Compounds believed to modulate "NMDA" receptors in the brain may help alleviate depression in a fairly rapid manner. Many of these agents are still undergoing early clinical trials (ie "GLYX-13" is undergoing Phase 2 out of 3 clinical trials) so will not be commercially available in the immediate future. Memantine, used to treat Alzheimer's, is an example of a NMDA-receptor modulator.
Prior to this, HbA1c was commonly used to measure long-term blood sugar levels once diabetes was diagnosed. But this HbA1c test will actually be used to make the initial diagnosis of diabetes. (Image courtesy of Alan Levine)
Antibodies are the "heat-seeking missles" of the immune system- they target specific molecules on pathogens and cancer cells to help neutralize these. Scientists frequently create antibodies to use in therapies for a myriad of conditions (including cancer), and researchers at the Scripps Institute recently derived a clever method for creating antibodies. The Scripps article is a bit confusing. If you want to learn more about antibodies and how they're being employed in medicine, read chapter 8 in Rush.
.The Supreme Court ruled as anticipated shooting down patents on human genes but upholding "artificial patents" (ie cDNA). See the comments section for updates on the Supreme Court case ruling.
.Famed Jeopardy winner- Watson the computer- has been mentioned several times on Big In Science, most notably in the article Why your next doctor may be a computer
An impressive "global alliance," modeled after the internet and Human Genome Project, could help accelerate insights into the human genome.
Breast cancer, and genes contributing to its onset (ie the BRCA genes) have been widely discussed recently given the Supreme Court's ruling against gene patenting and Angelina Jolie's decision to undergo prophylactic masectomy. Jolie possessed a BRCA mutation increasing her risk for later developing breast cancer. Some women who have harmful mutation may take tamoxifen (an estrogen blocker) to prevent breast cancer, and a recent study helped pinpoint mutations in another gene that predicted whether this strategy would help reduce a woman's risk of developing breast cancer. This insight is not only immediately applicable to many women; but also a foreshadowing of the incoming era of personalized medicine (in which genetic analysis helps guide medical prevention and treatment).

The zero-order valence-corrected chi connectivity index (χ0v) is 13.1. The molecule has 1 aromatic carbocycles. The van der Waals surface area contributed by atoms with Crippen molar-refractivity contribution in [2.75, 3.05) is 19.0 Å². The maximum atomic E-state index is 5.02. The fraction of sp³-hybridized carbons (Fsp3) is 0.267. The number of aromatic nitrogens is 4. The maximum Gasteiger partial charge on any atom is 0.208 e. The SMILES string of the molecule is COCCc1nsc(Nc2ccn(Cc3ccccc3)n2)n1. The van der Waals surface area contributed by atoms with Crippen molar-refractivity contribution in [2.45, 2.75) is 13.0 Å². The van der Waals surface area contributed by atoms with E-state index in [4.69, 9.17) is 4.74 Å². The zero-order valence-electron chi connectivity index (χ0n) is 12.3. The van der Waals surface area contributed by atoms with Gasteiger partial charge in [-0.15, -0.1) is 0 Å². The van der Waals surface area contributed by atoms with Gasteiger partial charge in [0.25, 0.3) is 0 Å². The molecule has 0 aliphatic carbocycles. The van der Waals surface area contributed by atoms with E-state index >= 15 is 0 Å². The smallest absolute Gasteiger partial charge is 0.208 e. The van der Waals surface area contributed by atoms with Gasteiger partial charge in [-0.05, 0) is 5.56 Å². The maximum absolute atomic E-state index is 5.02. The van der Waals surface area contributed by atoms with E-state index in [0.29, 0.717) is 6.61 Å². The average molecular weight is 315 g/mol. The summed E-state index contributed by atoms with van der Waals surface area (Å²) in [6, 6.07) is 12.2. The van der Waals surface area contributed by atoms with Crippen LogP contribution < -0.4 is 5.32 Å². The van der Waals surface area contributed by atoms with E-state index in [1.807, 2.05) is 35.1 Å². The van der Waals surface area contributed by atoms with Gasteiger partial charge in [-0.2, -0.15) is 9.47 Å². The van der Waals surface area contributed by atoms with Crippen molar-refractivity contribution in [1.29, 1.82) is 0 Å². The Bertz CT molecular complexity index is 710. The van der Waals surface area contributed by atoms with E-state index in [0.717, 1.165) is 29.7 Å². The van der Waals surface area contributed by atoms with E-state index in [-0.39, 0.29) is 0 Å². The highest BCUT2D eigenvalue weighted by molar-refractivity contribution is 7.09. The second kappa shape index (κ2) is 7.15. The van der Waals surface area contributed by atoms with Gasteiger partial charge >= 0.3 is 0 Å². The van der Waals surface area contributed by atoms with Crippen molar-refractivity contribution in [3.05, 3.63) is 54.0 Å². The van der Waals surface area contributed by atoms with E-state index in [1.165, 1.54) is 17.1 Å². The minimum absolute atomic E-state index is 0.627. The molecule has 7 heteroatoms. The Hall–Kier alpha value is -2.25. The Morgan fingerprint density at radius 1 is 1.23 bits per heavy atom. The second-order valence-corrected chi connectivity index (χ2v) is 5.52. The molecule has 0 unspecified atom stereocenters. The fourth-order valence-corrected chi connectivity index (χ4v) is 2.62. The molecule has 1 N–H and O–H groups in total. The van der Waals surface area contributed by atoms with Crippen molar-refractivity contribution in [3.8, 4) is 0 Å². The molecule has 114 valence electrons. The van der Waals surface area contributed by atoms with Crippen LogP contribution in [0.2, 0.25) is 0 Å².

.One of IBM supercomputer "Watson's" first commercial applications will be functioning as a customer service agent.
Perhaps the most notable innovation incorporated in this technique is the utilization of "magnetic nanoparticles" to deliver therapeutic genes (ie gene therapy). Traditional gene therapies (such as the "first commercial gene therapy" we wrote about in April of 2012) use viruses as vectors for inserting genes into cells. It will be interesting to note if additional studies incorporate this novel "magnetic nanoparticles" to deliver therapeutic genes to cells.
Excellent article from Reuters on MRSA, and attempts at a vaccine against MRSA.
A recent study finds that individuals with Type II diabetes have significantly altered levels of certain gut bacteria. 'Big' has been reporting on "gut bacteria" and their association with greater health for almost a year now. Click "microbes" in the tag cloud to access several articles on this topic. Right now the "million dollar question" is which comes first: altered health or changes to gut bacteria? (in other words, can gut bacteria contribute to the development of diabetes or does diabetes change gut bacteria?)
Researchers "printed" a windpipe and transplanted it into an infant suffering a collapsed windpipe. Rush discusses 3D printing as it applies to regenerative medicine (and actually discusses another instance of 3D printing & transplanting a windpipe).
One day soon we may re-grow our own tissues which can then be implanted to replace damaged tissues (this is the vision laid out in Rush chapter 21). The article notes how researchers could soon use "gene therapies" to better grow specific types of tissues. Note that Rush also discusses gene therapy in-depth (chapter 18)
Google and NASA will utilize a basic quantum computer to perform actions more inclined to quantum computers (vs powerful conventional computers). If you're still a little confused about what a quantum computer is, chapter 11 of Rush should help clarify.
Innovation in science, health & medicine, and technology.
Rush: Science and Technology in Our Acceleration Age
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Copyright 2013 Brian Gabriel (founder of Big In Science)